Informatica e diritto, XXXVII Annata, Vol. XX, 2011, n. 1-2, pp. 199-217

Donatella Solda-Kutzman

Public Sector Information Commons

Le licenze Creative Commons per il settore pubblico

Riassunto: Lo scopo del presente saggio č di esaminare il regime applicabile a dati e informazioni detenuti dal settore pubblico. In particolare, il fondamento teorico del diritto d'autore e del diritto sui generis applicabile alla PSI č valutato alla luce dei diversi interessi insistenti sui dati pubblici: in particolare il titolo in base al quale la pubblica amministrazione applica termini e condizioni d'uso sull'informazione che detiene č analizzato e confrontato con le giustificazioni a fondamento delle esclusive autoriali tradizionalmente attribuite allo scopo di incentivare l'efficiente e sostenibile creazione e disseminazione di contenuti. L'esame intende contribuire al dibattito sulla potenzialitą dell'attuale regime di tutelare tutti gli interessi coinvolti ovvero se sussista uno sbilanciamento a favore del sistema autoriale a detrimento degli ulteriori interessi sociali e democratici realizzabili attraverso l'accesso e condivisione della PSI.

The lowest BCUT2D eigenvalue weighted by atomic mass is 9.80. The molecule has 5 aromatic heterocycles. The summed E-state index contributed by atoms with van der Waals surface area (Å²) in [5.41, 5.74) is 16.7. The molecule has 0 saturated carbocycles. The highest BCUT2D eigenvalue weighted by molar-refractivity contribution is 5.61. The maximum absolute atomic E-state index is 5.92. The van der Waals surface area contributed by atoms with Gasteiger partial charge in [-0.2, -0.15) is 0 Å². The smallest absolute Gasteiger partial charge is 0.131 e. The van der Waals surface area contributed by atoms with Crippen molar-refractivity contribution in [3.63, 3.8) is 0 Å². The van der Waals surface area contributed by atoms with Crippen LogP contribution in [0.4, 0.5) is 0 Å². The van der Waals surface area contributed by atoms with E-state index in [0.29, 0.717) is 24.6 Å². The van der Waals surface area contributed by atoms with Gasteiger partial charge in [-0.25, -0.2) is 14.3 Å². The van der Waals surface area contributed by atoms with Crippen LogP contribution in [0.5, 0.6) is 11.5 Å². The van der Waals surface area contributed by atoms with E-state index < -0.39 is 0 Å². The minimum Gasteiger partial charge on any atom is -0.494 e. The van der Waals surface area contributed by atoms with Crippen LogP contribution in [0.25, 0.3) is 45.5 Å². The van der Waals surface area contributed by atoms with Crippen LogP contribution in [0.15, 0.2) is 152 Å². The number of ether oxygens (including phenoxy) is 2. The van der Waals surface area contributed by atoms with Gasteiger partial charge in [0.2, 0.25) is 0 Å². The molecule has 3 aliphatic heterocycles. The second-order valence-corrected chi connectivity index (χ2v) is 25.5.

Abstract: In Europe, information or documents produced and/or managed by the State or other public bodies are governed by rules of various nature. For what relates to copyright, contrary to US federal information which is all placed in public domain, European legal systems provide that only some of PSI contents might enter the public domain (as defined within a copyright regime) through the effect of the rule of exclusion for official acts, while much other governmentally-produced information might still be copyrighted, and thereafter licensed to further users. For what relates to access, it is a constant of democratic systems to implement statutory rights to stimulate openness of government information and, by doing so, to stimulate the democratic participation of citizens. The policies of dissemination adopted are usually of two kinds: so-called passive dissemination implies an (enforceable) right for a subject to access to information on request. Active dissemination means that the information is publicly available on the basis of a direct initiative of the public body. Copyright and access regimes are supposed to coexist without overlapping, being copyright norms employed for boundaries on further re-use. However in the case of passive dissemination, even if copyright and access are not hierarchically ordered, IPRs may still affect the terms of disclosure of public contents. Copyright and freedom of expression regimes in relation to PSI, on the contrary, do overlap: the regulations on the re-use of PSI specifically safeguards copyright exclusives. The typical consequence is that PSIH are entitled with a discretionary right to regulate the terms of re-use of PSI. To fulfil the HR claims applicable to PSI, the research proposes to investigate the compatibility of copyright ownership on PSI with the traditional justifications of IPRs and subsequently explore an alternative scheme for the protection of PSI neutral to access to and freedom of information rights. Government-produced information, because of its peculiar nature, does not appear to require copyright protection as a financial incentive for its creation or management since PSI is anyway produced notwithstanding the attribution of a right on it; nor copyright on PSI seems to be needed to avoid market failure, as governmental intervention is normally seen as a remedy against it. In relation to HR, the discretionary power of the Public Sector Information Holder (PSIH) to grant a licence to use PSI seems at odds with the general access to information and freedom of expression rights. Therefore, the equilibrium between copyright ownership and HR in the case of PSI looks then unfairly unbalanced towards copyright. To this regard, the paradigm of the so-called Information commons shall be considered. Information commons intended as a "regulated open access" legal scheme may realise the challenging goal of rebalancing concurrent interests on PSI. In the alternative system, the agreement granting the use of PSI would be non-transactional and non discriminatory, thus fully realising the goals of access to information. Also, the system would switch from royalty-based to compensation for use, by this degrading copyright exclusives in a hypothesis of "paying public domain": the agreement, similar to compulsory licensing but shaped on the theory of liability rules, would allow a greater accomplishment of freedom of expression claims.

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